Gentrification in Berlin's Kreuzberg neighborhood. (photo credit)
Living in San Francisco, you can’t avoid the anti-gentrification rants—and my fellow artists are some of the loudest participants. The Mission District, once a bohemian enclave, has become astronomically expensive and a playground for obnoxious Tech Bros. Longstanding arts organizations in SoMa and the Tenderloin have had to relocate or shut down to make room for new luxury apartments, to the point that the city is considering a tax on new development to subsidize nonprofits. Shady landlords find underhanded ways to evict rent-controlled tenants and sell the properties at a handsome profit. Even formerly unredeemable neighborhoods of Oakland have started to succumb to baby strollers, designer boutiques, and rising rents. All the while, artists and the poor get pushed out, and any last remnant of cultural life goes along with them. Or so the story goes.
In reality, gentrification has an artistic upside, even when you factor in all that bad stuff. Gentrification is not just about the disneyfication of formerly quirky neighborhoods at the expense of anything unique or original. Read on ››
I ended my last SoundMakers post by discussing how John Cage’s prepared piano studies influenced the approach I took to processing the voice in Longuement me sui tenus. Here, I want to go into a little more detail on how the electronics changed the type of vocal writing I used.
Writing for voice is not like writing for most other instruments, largely because each voice is unique. Singers take liberties with a score that other musicians wouldn’t in order to make the music work for their vocal chords. This isn’t a criticism—it’s one of the things I love the most about working with vocalists. However, it also means that I need to have that in mind when I “prepare” their voices digitally: even though I am changing the fundamental characteristics of the sound, I have to preserve the singers’ ability to adapt the piece to their individual voices.
Vibrato and tessitura
The first question to address was the role of vibrato, since the audio patch wraps every sound in a long, echo-y blanket of resonance, like a piano with the damper pedal down. This is the opposite of virtually every normal singing scenario, where the problem is usually a lack of resonance, not too much. I therefore had to decide how much, if any, vibrato would be appropriate for the piece. A lot of composers have a general aversion to sung vibrato, but I’m not one of those.
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Machaut at a banquet (Bibliothèque National, Paris, public domain, Wikimedia Commons)
In the second of my SoundMakers Composer-in-Residence posts, I want to describe the piece I wrote (to be premiered spring 2015) and why I wrote what I did. Titled Longuement me sui tenus and scored for four vocal soloists (SATB) + electronics, the piece is based on a text by 14th-century French composer and poet Guillaume de Machaut. I didn’t set out to write a piece on a Machaut text, but as I did more research on themes connected to SoundMakers, Machaut kept coming up.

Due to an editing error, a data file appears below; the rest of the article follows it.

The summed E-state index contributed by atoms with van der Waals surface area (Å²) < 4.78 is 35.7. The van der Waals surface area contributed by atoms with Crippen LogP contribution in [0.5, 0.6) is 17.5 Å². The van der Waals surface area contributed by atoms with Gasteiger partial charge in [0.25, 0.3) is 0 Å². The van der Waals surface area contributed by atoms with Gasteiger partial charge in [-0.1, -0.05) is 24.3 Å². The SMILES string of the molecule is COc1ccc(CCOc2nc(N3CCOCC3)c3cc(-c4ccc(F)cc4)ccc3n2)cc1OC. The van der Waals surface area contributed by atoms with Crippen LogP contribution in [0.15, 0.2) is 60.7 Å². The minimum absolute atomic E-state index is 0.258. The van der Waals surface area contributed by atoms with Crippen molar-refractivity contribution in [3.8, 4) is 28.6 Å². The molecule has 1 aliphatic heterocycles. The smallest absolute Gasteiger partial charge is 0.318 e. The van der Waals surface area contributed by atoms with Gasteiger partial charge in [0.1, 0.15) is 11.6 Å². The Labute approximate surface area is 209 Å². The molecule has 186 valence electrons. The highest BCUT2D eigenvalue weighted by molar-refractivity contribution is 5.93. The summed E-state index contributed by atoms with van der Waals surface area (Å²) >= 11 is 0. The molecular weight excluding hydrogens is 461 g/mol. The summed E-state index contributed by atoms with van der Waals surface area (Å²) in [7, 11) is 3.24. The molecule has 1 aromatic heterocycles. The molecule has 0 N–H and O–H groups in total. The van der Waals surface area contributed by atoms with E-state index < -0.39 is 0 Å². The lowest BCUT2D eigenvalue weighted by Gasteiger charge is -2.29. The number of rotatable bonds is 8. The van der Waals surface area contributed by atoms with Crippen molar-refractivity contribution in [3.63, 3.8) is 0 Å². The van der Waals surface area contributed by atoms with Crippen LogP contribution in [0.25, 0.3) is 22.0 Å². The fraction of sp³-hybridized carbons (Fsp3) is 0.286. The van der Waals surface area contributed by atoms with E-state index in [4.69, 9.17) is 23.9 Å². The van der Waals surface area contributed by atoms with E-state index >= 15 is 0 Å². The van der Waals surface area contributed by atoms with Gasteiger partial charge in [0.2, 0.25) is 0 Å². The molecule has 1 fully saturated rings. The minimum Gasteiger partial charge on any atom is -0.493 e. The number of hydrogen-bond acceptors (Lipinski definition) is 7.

Longuement me sui tenus is the first line of Machaut’s Lay de Bonne Esperance, an epic 20-minute love song, to be performed a capella by a single singer. Musically, it doesn’t fit modern ideas of what a love song is, especially considering that it addresses unrequited love: it’s monotonous, strangely chipper, ramblingly bouncy, goes on forever, and doesn’t have much variety in terms of phrasing. Frankly, it’s kind of boring and I’ve never listened through an entire recording of the piece in one sitting. Yet still, something about the poetry stuck in my head. Somehow it felt like it was the right fit for my piece, even though I didn’t like the original very much. Read on ››
Jonny Greenwood with composer Krzysztof Penderecki (Photo by Polish National Audiovisual Institute)
This week my Facebook feed was barraged with angstful hand-wringing over comments by Radiohead’s Jonny Greenwood, who told the BBC he finds classical concerts “off-putting.” Greenwood wasn’t dissing classical music—he performs it, after all—but he felt like classical concerts should model their formats after indie rock shows.
A host of blog responses popped up with suggestions on how to “improve” classical concerts: encouraging people to clap between movements, getting rid of formal attire, tuning back stage, and so on and so forth—nothing original, nothing useful, and all of it completely missing the point.
Look, classical concerts are off-putting—to some people. Any type of concert is going to be unappealing to somebody. But off-putting-ness is a feature, not a defect. That’s why teenagers perennially hate their parents’ music and vice versa. If your concert doesn’t put off someone, you’re doing it wrong. Yet for some reason, in the classical world we try to be all things to everyone. That, in my opinion, is the only real thing wrong with classical concerts. Read on ››
This is the first post of my SoundMakers composer-in-residence position with Soundstreams. The residency is rooted in the idea of making the act of composing more visible, more tangible, more participatory. This is the main challenge for musical creators in 2014, and a subject I’m very passionate about.
We don’t live in a very composer-centric time. Celebrity chefs have taken over the cultural role composers used to play, and the performer-focused nature of the pop music scene has downplayed the importance of the composer’s craft. To most people, composers are a relic of a bygone age, or perhaps ultra-specialized craftspeople who serve at the pleasure of a film director. We are abstract and far removed from daily concerns, like the engineers that design traffic signal algorithms, and for that reason composers and composition receive scant attention from the public at large.
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